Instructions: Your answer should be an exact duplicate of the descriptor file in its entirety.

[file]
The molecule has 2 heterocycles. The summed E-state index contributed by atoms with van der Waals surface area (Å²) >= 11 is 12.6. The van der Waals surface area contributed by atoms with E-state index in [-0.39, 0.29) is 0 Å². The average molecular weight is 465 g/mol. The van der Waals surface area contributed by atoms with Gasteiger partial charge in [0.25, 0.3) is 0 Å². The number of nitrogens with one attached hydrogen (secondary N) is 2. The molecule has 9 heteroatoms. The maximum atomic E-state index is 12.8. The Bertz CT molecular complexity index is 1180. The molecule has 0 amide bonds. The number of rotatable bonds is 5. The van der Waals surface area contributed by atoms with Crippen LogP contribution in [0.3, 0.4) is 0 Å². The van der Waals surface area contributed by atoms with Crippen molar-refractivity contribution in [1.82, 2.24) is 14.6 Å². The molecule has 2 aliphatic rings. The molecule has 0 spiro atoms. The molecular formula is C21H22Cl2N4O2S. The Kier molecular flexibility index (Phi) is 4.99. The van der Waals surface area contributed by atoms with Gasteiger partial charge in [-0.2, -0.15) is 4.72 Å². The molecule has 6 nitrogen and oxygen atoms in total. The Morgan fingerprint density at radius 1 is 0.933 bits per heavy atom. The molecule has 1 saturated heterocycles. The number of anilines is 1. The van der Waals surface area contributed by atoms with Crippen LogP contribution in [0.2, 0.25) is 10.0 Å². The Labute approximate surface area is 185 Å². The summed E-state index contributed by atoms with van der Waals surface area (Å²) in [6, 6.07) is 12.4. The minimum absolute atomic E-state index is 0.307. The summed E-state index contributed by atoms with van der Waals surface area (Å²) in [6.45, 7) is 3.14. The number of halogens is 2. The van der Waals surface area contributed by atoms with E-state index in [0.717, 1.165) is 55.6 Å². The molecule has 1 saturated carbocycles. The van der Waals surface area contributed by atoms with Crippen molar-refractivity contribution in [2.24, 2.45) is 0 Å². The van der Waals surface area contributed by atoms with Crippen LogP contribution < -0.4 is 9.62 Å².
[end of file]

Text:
The molecule has 2 heterocycles. The summed E-state index contributed by atoms with van der Waals surface area (Å²) >= 11 is 12.6. The van der Waals surface area contributed by atoms with E-state index in [-0.39, 0.29) is 0 Å². The average molecular weight is 465 g/mol. The van der Waals surface area contributed by atoms with Gasteiger partial charge in [0.25, 0.3) is 0 Å². The number of nitrogens with one attached hydrogen (secondary N) is 2. The molecule has 9 heteroatoms. The maximum atomic E-state index is 12.8. The Bertz CT molecular complexity index is 1180. The molecule has 0 amide bonds. The number of rotatable bonds is 5. The van der Waals surface area contributed by atoms with Crippen LogP contribution in [0.3, 0.4) is 0 Å². The van der Waals surface area contributed by atoms with Crippen molar-refractivity contribution in [1.82, 2.24) is 14.6 Å². The molecule has 2 aliphatic rings. The molecule has 0 spiro atoms. The molecular formula is C21H22Cl2N4O2S. The Kier molecular flexibility index (Phi) is 4.99. The van der Waals surface area contributed by atoms with Gasteiger partial charge in [-0.2, -0.15) is 4.72 Å². The molecule has 6 nitrogen and oxygen atoms in total. The Morgan fingerprint density at radius 1 is 0.933 bits per heavy atom. The molecule has 1 saturated heterocycles. The number of anilines is 1. The van der Waals surface area contributed by atoms with Crippen LogP contribution in [0.2, 0.25) is 10.0 Å². The Labute approximate surface area is 185 Å². The summed E-state index contributed by atoms with van der Waals surface area (Å²) in [6, 6.07) is 12.4. The minimum absolute atomic E-state index is 0.307. The summed E-state index contributed by atoms with van der Waals surface area (Å²) in [6.45, 7) is 3.14. The number of halogens is 2. The van der Waals surface area contributed by atoms with E-state index in [0.717, 1.165) is 55.6 Å². The molecule has 1 saturated carbocycles. The van der Waals surface area contributed by atoms with Crippen molar-refractivity contribution in [2.24, 2.45) is 0 Å². The van der Waals surface area contributed by atoms with Crippen LogP contribution < -0.4 is 9.62 Å².